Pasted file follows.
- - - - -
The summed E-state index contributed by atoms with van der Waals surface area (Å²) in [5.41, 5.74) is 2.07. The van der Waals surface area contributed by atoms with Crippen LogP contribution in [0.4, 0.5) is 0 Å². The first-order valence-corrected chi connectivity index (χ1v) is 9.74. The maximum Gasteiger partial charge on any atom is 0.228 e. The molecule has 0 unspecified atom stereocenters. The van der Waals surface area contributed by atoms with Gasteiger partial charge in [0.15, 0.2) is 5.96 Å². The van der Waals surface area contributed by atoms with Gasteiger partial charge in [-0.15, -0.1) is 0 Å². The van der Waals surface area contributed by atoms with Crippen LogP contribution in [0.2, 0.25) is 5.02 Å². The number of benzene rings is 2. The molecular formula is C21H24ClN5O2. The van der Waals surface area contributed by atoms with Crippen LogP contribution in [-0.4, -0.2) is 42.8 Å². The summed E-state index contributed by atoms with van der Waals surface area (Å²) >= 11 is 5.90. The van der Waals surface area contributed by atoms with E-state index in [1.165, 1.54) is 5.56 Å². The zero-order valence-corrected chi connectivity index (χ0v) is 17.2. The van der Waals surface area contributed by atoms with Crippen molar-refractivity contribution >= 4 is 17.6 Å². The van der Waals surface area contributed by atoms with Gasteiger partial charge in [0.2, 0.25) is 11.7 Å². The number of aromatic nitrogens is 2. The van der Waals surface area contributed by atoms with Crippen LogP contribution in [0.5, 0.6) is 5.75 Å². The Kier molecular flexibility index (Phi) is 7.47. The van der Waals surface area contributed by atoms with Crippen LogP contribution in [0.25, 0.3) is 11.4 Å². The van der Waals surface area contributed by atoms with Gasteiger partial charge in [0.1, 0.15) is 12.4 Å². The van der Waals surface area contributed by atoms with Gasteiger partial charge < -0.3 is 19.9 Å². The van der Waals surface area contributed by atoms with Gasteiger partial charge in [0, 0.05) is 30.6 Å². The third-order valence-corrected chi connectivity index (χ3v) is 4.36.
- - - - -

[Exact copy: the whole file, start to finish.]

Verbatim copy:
The summed E-state index contributed by atoms with van der Waals surface area (Å²) in [5.41, 5.74) is 2.07. The van der Waals surface area contributed by atoms with Crippen LogP contribution in [0.4, 0.5) is 0 Å². The first-order valence-corrected chi connectivity index (χ1v) is 9.74. The maximum Gasteiger partial charge on any atom is 0.228 e. The molecule has 0 unspecified atom stereocenters. The van der Waals surface area contributed by atoms with Gasteiger partial charge in [0.15, 0.2) is 5.96 Å². The van der Waals surface area contributed by atoms with Gasteiger partial charge in [-0.15, -0.1) is 0 Å². The van der Waals surface area contributed by atoms with Crippen LogP contribution in [0.2, 0.25) is 5.02 Å². The number of benzene rings is 2. The molecular formula is C21H24ClN5O2. The van der Waals surface area contributed by atoms with Crippen LogP contribution in [-0.4, -0.2) is 42.8 Å². The summed E-state index contributed by atoms with van der Waals surface area (Å²) >= 11 is 5.90. The van der Waals surface area contributed by atoms with E-state index in [1.165, 1.54) is 5.56 Å². The zero-order valence-corrected chi connectivity index (χ0v) is 17.2. The van der Waals surface area contributed by atoms with Crippen molar-refractivity contribution >= 4 is 17.6 Å². The van der Waals surface area contributed by atoms with Gasteiger partial charge in [0.2, 0.25) is 11.7 Å². The number of aromatic nitrogens is 2. The van der Waals surface area contributed by atoms with Crippen LogP contribution in [0.5, 0.6) is 5.75 Å². The Kier molecular flexibility index (Phi) is 7.47. The van der Waals surface area contributed by atoms with Crippen LogP contribution in [0.25, 0.3) is 11.4 Å². The van der Waals surface area contributed by atoms with Gasteiger partial charge in [0.1, 0.15) is 12.4 Å². The van der Waals surface area contributed by atoms with Gasteiger partial charge < -0.3 is 19.9 Å². The van der Waals surface area contributed by atoms with Gasteiger partial charge in [0, 0.05) is 30.6 Å². The third-order valence-corrected chi connectivity index (χ3v) is 4.36.